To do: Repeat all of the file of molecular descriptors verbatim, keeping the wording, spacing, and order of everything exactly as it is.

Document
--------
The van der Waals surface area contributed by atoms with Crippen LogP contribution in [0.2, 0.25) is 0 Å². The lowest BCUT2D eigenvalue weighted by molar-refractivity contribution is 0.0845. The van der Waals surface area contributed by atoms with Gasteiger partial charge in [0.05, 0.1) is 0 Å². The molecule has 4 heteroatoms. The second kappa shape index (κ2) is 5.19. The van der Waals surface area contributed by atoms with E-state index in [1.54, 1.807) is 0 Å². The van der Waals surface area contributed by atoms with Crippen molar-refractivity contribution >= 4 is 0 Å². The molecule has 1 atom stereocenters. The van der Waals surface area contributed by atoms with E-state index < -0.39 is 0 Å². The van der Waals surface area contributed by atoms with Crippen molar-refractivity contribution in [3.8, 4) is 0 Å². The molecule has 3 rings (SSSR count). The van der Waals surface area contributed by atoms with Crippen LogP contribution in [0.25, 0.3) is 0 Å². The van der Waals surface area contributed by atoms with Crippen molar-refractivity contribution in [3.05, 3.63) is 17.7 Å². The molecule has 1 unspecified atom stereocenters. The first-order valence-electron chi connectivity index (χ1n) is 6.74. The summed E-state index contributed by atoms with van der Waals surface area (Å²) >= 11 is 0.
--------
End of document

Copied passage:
The van der Waals surface area contributed by atoms with Crippen LogP contribution in [0.2, 0.25) is 0 Å². The lowest BCUT2D eigenvalue weighted by molar-refractivity contribution is 0.0845. The van der Waals surface area contributed by atoms with Gasteiger partial charge in [0.05, 0.1) is 0 Å². The molecule has 4 heteroatoms. The second kappa shape index (κ2) is 5.19. The van der Waals surface area contributed by atoms with E-state index in [1.54, 1.807) is 0 Å². The van der Waals surface area contributed by atoms with Crippen molar-refractivity contribution >= 4 is 0 Å². The molecule has 1 atom stereocenters. The van der Waals surface area contributed by atoms with E-state index < -0.39 is 0 Å². The van der Waals surface area contributed by atoms with Crippen molar-refractivity contribution in [3.8, 4) is 0 Å². The molecule has 3 rings (SSSR count). The van der Waals surface area contributed by atoms with Crippen LogP contribution in [0.25, 0.3) is 0 Å². The van der Waals surface area contributed by atoms with Crippen molar-refractivity contribution in [3.05, 3.63) is 17.7 Å². The molecule has 1 unspecified atom stereocenters. The first-order valence-electron chi connectivity index (χ1n) is 6.74. The summed E-state index contributed by atoms with van der Waals surface area (Å²) >= 11 is 0.